MINNEAPOLIS -- More than 90,000 people came to the Twin Cities during the NCAA Final Four, pumping a net of $143 million into the local economy, according to initial projections released recently by local organizers.

The men’s college basketball event was held April 5-8 at U.S. Bank Stadium in Minneapolis, the second marquee event the stadium has hosted since opening in 2016.

Last year, the venue hosted Super Bowl LII, which was estimated to lure about 125,000 people and generate a net economic impact of about $400 million.

Calculating the economic impact of massive events is a tricky and sometimes controversial endeavor, but those sets of figures are about as much of an apples-to-apples comparison as possible. The same company, Pennsylvania-based Rockport Analytics, conducted both studies.

The other biggie the area has recently hosted, the 2016 Ryder Cup at Hazeltine National Golf Club in Chaska, hasn’t had a comparable economic impact study, but various estimates have put the impact somewhere in the range of $100 million to $125 million.

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Money spent vs. money lost

It costs money to host something like the Final Four, which encompassed three basketball games, resulting in the crowning of the University of Virginia as national champs over Texas Tech. And we’re not talking about adding seats, although the event did set the U.S. Bank Stadium attendance record of 72,711.

A general view of US Bank Stadium during the April 8 championship game of the 2019 men's Final Four between the Virginia Cavaliers and the Texas Tech Red Raiders. Brace Hemmelgarn / USA TODAY Sports
A general view of US Bank Stadium during the April 8 championship game of the 2019 men's Final Four between the Virginia Cavaliers and the Texas Tech Red Raiders. Brace Hemmelgarn / USA TODAY Sports

For example, all those folks coming into town for the hoops hoopla effectively drove away other tourists, either by virtue of hotel rooms being booked or just folks who don’t want to deal with crowds that weekend.

Some $19.7 million in “displaced tourism” was estimated by Rockport. That’s a loss to the economy. (It compares with $40 million in displaced tourism during the snowy February 2018 Super Bowl week.)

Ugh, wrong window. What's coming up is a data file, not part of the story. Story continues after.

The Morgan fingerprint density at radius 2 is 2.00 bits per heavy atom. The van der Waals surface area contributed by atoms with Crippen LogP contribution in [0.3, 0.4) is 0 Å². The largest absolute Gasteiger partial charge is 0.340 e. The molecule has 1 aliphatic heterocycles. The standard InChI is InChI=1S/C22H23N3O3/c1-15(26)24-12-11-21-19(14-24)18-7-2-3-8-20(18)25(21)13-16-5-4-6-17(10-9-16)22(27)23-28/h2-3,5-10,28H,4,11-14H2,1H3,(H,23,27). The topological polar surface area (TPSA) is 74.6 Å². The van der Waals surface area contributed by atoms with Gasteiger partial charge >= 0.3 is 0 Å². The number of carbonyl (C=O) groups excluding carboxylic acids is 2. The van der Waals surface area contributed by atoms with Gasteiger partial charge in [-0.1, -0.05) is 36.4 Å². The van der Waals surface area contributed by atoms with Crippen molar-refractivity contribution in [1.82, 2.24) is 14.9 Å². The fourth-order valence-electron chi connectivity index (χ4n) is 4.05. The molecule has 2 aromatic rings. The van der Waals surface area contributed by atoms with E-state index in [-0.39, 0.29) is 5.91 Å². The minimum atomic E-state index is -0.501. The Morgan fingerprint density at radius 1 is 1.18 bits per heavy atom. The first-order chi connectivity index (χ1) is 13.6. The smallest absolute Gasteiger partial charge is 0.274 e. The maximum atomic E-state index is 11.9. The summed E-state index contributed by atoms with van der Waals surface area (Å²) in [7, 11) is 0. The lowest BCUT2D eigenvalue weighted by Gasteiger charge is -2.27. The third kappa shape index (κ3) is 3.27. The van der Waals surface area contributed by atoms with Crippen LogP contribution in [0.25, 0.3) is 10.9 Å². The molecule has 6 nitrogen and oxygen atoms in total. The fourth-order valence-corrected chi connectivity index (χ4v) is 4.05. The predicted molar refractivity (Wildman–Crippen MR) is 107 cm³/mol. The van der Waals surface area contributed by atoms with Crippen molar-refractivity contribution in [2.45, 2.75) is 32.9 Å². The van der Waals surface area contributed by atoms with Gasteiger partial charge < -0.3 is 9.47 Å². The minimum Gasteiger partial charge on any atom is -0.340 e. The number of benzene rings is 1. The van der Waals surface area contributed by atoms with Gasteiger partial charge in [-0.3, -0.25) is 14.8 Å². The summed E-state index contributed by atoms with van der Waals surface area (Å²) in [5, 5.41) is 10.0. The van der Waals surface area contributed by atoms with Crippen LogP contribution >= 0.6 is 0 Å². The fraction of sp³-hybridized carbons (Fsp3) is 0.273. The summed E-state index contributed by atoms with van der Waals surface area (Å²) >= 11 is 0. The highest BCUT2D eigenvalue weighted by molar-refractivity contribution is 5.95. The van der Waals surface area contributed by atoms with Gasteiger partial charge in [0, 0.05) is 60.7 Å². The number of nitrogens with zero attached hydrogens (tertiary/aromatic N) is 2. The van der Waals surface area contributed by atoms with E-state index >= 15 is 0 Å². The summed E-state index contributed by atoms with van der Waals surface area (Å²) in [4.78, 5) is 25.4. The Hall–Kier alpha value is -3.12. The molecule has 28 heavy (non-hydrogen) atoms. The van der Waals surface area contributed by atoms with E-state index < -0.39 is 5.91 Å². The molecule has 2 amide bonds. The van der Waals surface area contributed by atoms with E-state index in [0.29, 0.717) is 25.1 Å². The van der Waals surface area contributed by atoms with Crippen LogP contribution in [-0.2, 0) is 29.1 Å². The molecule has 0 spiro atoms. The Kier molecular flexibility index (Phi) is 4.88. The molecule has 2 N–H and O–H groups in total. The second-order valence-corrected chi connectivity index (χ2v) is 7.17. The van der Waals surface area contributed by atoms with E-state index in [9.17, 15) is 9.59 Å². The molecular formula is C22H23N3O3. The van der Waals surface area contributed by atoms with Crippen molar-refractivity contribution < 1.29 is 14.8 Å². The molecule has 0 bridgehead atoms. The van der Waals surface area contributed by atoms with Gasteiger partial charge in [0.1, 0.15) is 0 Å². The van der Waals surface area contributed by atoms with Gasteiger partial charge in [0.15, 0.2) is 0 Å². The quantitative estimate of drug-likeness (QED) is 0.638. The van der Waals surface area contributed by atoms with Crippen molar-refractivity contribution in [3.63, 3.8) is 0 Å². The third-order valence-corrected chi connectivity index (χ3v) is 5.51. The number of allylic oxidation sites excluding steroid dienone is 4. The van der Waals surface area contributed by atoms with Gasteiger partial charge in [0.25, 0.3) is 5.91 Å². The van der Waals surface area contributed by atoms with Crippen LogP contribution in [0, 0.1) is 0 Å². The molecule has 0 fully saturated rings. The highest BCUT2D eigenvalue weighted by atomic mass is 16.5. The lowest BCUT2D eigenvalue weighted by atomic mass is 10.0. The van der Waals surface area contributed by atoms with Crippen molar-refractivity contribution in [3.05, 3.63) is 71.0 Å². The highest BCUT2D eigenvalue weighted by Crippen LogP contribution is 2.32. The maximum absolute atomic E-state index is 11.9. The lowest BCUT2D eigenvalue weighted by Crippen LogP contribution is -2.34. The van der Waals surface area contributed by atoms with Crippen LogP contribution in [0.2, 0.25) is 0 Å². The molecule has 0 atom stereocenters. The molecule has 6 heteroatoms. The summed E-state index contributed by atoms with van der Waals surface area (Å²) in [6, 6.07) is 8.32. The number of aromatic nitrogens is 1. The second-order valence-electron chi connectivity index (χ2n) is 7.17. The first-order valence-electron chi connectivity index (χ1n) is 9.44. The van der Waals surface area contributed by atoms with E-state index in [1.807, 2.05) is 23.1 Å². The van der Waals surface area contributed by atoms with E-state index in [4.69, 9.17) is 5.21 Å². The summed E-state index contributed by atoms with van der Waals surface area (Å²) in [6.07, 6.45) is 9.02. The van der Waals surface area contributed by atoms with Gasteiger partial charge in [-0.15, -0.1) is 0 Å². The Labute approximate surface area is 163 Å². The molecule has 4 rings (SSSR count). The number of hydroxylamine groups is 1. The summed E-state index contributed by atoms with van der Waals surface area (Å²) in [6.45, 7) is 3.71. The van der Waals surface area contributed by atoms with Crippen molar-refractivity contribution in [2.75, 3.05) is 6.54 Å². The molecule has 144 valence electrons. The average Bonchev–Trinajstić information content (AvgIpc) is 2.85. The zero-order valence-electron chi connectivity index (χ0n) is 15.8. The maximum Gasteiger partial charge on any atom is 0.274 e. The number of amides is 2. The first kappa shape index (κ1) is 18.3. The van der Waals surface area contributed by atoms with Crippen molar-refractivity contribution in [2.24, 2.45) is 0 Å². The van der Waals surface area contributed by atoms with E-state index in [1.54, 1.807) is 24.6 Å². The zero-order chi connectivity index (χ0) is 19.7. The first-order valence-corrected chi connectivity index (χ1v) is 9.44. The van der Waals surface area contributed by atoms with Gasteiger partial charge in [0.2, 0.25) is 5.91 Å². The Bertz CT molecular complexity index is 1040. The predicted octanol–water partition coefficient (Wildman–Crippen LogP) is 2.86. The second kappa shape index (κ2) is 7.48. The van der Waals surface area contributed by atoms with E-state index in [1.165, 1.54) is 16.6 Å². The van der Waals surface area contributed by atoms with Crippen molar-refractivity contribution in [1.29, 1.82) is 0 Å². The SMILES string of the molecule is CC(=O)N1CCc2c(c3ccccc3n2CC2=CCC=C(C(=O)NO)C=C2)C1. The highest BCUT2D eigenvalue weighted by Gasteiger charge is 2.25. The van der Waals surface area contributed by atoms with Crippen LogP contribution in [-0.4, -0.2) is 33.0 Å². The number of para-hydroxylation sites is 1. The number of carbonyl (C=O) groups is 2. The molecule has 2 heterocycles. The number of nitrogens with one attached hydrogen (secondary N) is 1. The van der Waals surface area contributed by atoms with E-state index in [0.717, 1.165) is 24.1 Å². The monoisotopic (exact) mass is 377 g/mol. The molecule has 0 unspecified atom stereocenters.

But the loss was more than offset by the gains: $154.6 million in “Final Four-initiated local spending” — money that Rockport estimated would not have been spent if the event had been held elsewhere.

Another “loss” in the ledger column: All those chicken wings and workers that were brought in from outside the area — and resulted from money “leaking” out of the local economy. That was about $29.5 million.

That figure was offset by a $35.9 million “ripple effect” on the local economy, as local folks made money, and then spent it locally. (Cops work overtime, donut shops do better — hypothetical example.)

Speaking of police officers, local governments shoulder major costs to staff and secure such events. But they also bring in more money. Rockport estimates that state and local sales tax income jumped $23 million as a result of the Final Four.

Basketball fans pose in front of a banner before the April 8 championship game between the Virginia Cavaliers and Texas Tech Red Raiders. Brace Hemmelgarn / USA TODAY Sports
Basketball fans pose in front of a banner before the April 8 championship game between the Virginia Cavaliers and Texas Tech Red Raiders. Brace Hemmelgarn / USA TODAY Sports

In the end, more than 91,000 people boosted the “Gross Metro Product” by $143.1 million, Rockport said.

The Minnesota Sports Facilities Authority — the government agency that owns and runs the stadium — found itself with a $1 million budget surplus, which it said will go toward paying off Final Four expenses.

The local organization that helped organize and raise funds for the Final Four — the 2019 Minneapolis Local Organizing Committee — said it will close its doors at the end of the month proud of what it accomplished.

Kate Mortenson, president and CEO of the group, said this in a statement Tuesday: “2019 Final Four was a fantastic opportunity for our city and region to welcome fans from near and far to experience what is special about Minnesota. Hosting this iconic sports event brought with it many ways to celebrate the culmination of March Madness that were available to everybody.”